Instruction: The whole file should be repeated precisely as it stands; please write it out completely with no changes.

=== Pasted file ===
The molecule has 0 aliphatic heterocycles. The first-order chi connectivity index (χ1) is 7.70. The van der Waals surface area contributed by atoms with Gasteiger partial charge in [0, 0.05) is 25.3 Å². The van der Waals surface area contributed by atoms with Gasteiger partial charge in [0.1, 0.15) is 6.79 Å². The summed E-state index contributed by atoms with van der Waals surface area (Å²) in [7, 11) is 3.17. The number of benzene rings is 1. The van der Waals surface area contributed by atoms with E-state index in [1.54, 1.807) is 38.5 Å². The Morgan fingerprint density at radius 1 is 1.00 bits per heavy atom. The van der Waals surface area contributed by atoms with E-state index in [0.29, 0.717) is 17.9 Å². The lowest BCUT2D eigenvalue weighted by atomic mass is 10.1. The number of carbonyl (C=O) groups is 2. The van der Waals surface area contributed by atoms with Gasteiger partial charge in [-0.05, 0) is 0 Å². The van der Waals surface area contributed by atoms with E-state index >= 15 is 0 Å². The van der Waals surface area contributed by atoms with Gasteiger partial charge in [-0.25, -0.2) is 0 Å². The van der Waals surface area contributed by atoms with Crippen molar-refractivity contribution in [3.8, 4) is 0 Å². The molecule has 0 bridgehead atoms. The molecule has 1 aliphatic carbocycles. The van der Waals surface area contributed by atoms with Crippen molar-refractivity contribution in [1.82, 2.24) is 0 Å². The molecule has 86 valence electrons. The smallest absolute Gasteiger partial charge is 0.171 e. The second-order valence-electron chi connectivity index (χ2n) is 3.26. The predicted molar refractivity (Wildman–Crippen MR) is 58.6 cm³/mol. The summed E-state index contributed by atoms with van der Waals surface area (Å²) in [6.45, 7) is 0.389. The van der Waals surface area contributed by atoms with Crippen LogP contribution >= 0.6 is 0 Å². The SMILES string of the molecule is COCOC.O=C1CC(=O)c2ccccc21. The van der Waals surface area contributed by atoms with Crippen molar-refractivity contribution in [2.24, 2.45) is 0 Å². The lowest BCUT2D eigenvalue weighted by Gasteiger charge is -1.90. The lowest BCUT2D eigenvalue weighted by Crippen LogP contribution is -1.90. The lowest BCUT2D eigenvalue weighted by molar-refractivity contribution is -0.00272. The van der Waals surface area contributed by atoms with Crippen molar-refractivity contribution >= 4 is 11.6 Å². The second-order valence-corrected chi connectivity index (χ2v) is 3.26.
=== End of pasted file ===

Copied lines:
The molecule has 0 aliphatic heterocycles. The first-order chi connectivity index (χ1) is 7.70. The van der Waals surface area contributed by atoms with Gasteiger partial charge in [0, 0.05) is 25.3 Å². The van der Waals surface area contributed by atoms with Gasteiger partial charge in [0.1, 0.15) is 6.79 Å². The summed E-state index contributed by atoms with van der Waals surface area (Å²) in [7, 11) is 3.17. The number of benzene rings is 1. The van der Waals surface area contributed by atoms with E-state index in [1.54, 1.807) is 38.5 Å². The Morgan fingerprint density at radius 1 is 1.00 bits per heavy atom. The van der Waals surface area contributed by atoms with E-state index in [0.29, 0.717) is 17.9 Å². The lowest BCUT2D eigenvalue weighted by atomic mass is 10.1. The number of carbonyl (C=O) groups is 2. The van der Waals surface area contributed by atoms with Gasteiger partial charge in [-0.05, 0) is 0 Å². The van der Waals surface area contributed by atoms with E-state index >= 15 is 0 Å². The van der Waals surface area contributed by atoms with Gasteiger partial charge in [-0.25, -0.2) is 0 Å². The van der Waals surface area contributed by atoms with Crippen molar-refractivity contribution in [3.8, 4) is 0 Å². The molecule has 0 bridgehead atoms. The molecule has 1 aliphatic carbocycles. The van der Waals surface area contributed by atoms with Crippen molar-refractivity contribution in [1.82, 2.24) is 0 Å². The molecule has 86 valence electrons. The smallest absolute Gasteiger partial charge is 0.171 e. The second-order valence-electron chi connectivity index (χ2n) is 3.26. The predicted molar refractivity (Wildman–Crippen MR) is 58.6 cm³/mol. The summed E-state index contributed by atoms with van der Waals surface area (Å²) in [6.45, 7) is 0.389. The van der Waals surface area contributed by atoms with Crippen LogP contribution >= 0.6 is 0 Å². The SMILES string of the molecule is COCOC.O=C1CC(=O)c2ccccc21. The van der Waals surface area contributed by atoms with Crippen molar-refractivity contribution in [2.24, 2.45) is 0 Å². The lowest BCUT2D eigenvalue weighted by Gasteiger charge is -1.90. The lowest BCUT2D eigenvalue weighted by Crippen LogP contribution is -1.90. The lowest BCUT2D eigenvalue weighted by molar-refractivity contribution is -0.00272. The van der Waals surface area contributed by atoms with Crippen molar-refractivity contribution >= 4 is 11.6 Å². The second-order valence-corrected chi connectivity index (χ2v) is 3.26.